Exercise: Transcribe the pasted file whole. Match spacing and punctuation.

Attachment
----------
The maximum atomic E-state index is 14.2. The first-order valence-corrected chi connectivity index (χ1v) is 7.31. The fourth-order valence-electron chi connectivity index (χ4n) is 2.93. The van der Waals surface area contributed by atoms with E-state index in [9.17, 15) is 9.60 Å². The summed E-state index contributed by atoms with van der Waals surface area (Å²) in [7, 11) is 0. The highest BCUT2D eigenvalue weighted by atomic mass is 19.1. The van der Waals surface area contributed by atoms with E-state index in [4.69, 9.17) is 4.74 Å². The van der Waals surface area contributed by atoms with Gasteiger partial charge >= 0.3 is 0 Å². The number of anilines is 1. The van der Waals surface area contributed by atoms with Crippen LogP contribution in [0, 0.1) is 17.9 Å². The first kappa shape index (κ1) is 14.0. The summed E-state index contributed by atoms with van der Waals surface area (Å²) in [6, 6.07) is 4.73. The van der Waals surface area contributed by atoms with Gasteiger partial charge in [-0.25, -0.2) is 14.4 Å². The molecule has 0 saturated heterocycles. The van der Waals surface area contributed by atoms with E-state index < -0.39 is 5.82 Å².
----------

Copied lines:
The maximum atomic E-state index is 14.2. The first-order valence-corrected chi connectivity index (χ1v) is 7.31. The fourth-order valence-electron chi connectivity index (χ4n) is 2.93. The van der Waals surface area contributed by atoms with E-state index in [9.17, 15) is 9.60 Å². The summed E-state index contributed by atoms with van der Waals surface area (Å²) in [7, 11) is 0. The highest BCUT2D eigenvalue weighted by atomic mass is 19.1. The van der Waals surface area contributed by atoms with E-state index in [4.69, 9.17) is 4.74 Å². The van der Waals surface area contributed by atoms with Gasteiger partial charge >= 0.3 is 0 Å². The number of anilines is 1. The van der Waals surface area contributed by atoms with Crippen LogP contribution in [0, 0.1) is 17.9 Å². The first kappa shape index (κ1) is 14.0. The summed E-state index contributed by atoms with van der Waals surface area (Å²) in [6, 6.07) is 4.73. The van der Waals surface area contributed by atoms with Gasteiger partial charge in [-0.25, -0.2) is 14.4 Å². The molecule has 0 saturated heterocycles. The van der Waals surface area contributed by atoms with E-state index < -0.39 is 5.82 Å².